Moustache make some interesting and pretty bikes. And they ride well too: we really, really liked the Moustache Lundi 26 Alfine that we tested previously, and we managed to get a go on one of the new carbon mountain bikes recently too; more on that soon. Anyway, this bike is new for 2017. The Samedi Xroad is designed to be a bit of a Swiss army knife of bikes, with enough versatility for urban and leisure riding and even a bit of light off-roading. It's available in diamond and step through frames and in a variety of builds, and this bike – the Samedi Open Xroad 5 – is the highest specced open frame bike.
The bike is built around hydroformed alloy frameset. There's quite a lot going on with the tube shapes: the seat tube has a double cavity (multi-cavity tubes are a bit of a trademark for Moustache) and the two heavily-shaped down tubes are welded together at one point to brace the frame for better stiffness. It's an elegant frame, anyway; Moustache have matched the frame with custom-extruded hollow alloy mudguards which look great, are very stiff and also allow Moustache to hide the rear light cable inside.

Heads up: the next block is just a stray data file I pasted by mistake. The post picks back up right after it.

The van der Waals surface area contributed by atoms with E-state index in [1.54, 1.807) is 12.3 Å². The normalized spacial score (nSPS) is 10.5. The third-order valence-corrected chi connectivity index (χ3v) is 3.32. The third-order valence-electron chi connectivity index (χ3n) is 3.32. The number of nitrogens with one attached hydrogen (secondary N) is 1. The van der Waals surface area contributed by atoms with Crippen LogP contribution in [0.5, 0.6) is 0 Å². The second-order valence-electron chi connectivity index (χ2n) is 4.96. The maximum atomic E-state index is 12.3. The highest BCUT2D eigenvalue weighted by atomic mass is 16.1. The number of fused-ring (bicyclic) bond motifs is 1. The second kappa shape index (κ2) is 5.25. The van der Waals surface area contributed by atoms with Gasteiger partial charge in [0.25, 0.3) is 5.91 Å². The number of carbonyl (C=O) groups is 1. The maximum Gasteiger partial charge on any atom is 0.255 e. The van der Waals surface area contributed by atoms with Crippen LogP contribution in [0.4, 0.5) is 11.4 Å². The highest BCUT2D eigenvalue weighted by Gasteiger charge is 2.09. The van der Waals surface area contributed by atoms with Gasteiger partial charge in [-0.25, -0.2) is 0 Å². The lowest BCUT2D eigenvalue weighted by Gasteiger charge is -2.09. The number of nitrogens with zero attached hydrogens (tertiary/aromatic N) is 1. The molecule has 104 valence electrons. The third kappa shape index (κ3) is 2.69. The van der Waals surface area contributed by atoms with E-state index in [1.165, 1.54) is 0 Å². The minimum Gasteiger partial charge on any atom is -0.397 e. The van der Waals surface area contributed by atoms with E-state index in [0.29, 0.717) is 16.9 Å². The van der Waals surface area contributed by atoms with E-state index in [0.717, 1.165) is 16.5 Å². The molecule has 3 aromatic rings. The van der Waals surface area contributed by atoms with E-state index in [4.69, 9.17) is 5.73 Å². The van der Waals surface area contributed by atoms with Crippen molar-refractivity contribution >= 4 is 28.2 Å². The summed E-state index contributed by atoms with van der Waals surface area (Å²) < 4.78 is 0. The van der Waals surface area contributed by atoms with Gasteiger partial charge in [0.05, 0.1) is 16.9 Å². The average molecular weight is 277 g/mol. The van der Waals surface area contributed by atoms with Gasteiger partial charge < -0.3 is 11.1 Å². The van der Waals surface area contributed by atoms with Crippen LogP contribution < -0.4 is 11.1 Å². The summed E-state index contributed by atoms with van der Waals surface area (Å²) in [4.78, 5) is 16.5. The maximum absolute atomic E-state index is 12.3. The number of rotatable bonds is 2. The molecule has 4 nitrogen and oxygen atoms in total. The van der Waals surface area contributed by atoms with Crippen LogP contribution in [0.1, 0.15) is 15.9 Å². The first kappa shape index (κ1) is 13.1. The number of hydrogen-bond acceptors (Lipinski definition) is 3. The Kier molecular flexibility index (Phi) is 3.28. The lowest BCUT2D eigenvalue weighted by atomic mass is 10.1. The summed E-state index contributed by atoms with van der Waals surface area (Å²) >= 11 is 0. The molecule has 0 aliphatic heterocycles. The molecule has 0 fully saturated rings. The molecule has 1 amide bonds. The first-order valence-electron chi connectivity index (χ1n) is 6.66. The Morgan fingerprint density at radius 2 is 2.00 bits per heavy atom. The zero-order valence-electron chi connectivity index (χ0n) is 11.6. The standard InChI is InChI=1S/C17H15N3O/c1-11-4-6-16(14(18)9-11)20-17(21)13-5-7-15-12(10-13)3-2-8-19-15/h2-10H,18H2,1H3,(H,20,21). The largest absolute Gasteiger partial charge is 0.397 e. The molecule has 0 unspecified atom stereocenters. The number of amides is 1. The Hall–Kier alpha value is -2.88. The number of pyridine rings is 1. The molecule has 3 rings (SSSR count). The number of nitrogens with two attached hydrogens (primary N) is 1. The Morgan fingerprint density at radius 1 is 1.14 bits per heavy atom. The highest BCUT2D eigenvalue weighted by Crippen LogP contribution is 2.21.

The bike uses the 27.5" wheel standard and the Hutchinson Python 27.5x2.10 tyres are genuine all-rounders with tread compact enough to not drag too much on the road but a big chamber to soak up bumps. There's more bump-soaking available from the Suntour NCX fork, and an alloy suspension seatpost.
The motor here is a Bosch Performance line unit, with a 500Wh battery and an Intuvia central display. As urban bike specs go, that's pretty high; the Performance motor is still 250W but has a lot more torque than the Active Line motor so it's a great choice for hilly areas, or just if you like a bit of extra pull away from the lights. The battery is rack mounted, and the rack is a custom unit that's bolted to the frame in four places for maximum stiffness when loaded. It also has integrated support for Ortlieb's QL3 mounting system and there are plenty of nice urban bags that use that.
Transmission-wise the bike is highly specced too. You get a Shimano SLX 11-speed drivetrain with an 11-42 cassette, giving you a really good spread of gears from the single chainring. Brakes are also Shimano, hydraulic discs, and you get a nice big 180mm rotor at the front for predictable braking even on the steep stuff. It's 160mm at the rear.
The bike is fully kitted out for urban adventures. As well as the mudguards we've already touched on there's an integrated lighting system, a kickstand and an Axa frame lock for when you're popping into the newsagent. You'll want to lock it up with something a bit beefier if you're out of sight of your bike; It's not the lightest at 24kg but that's not going to stop a determined thief shouldering it and carrying it away.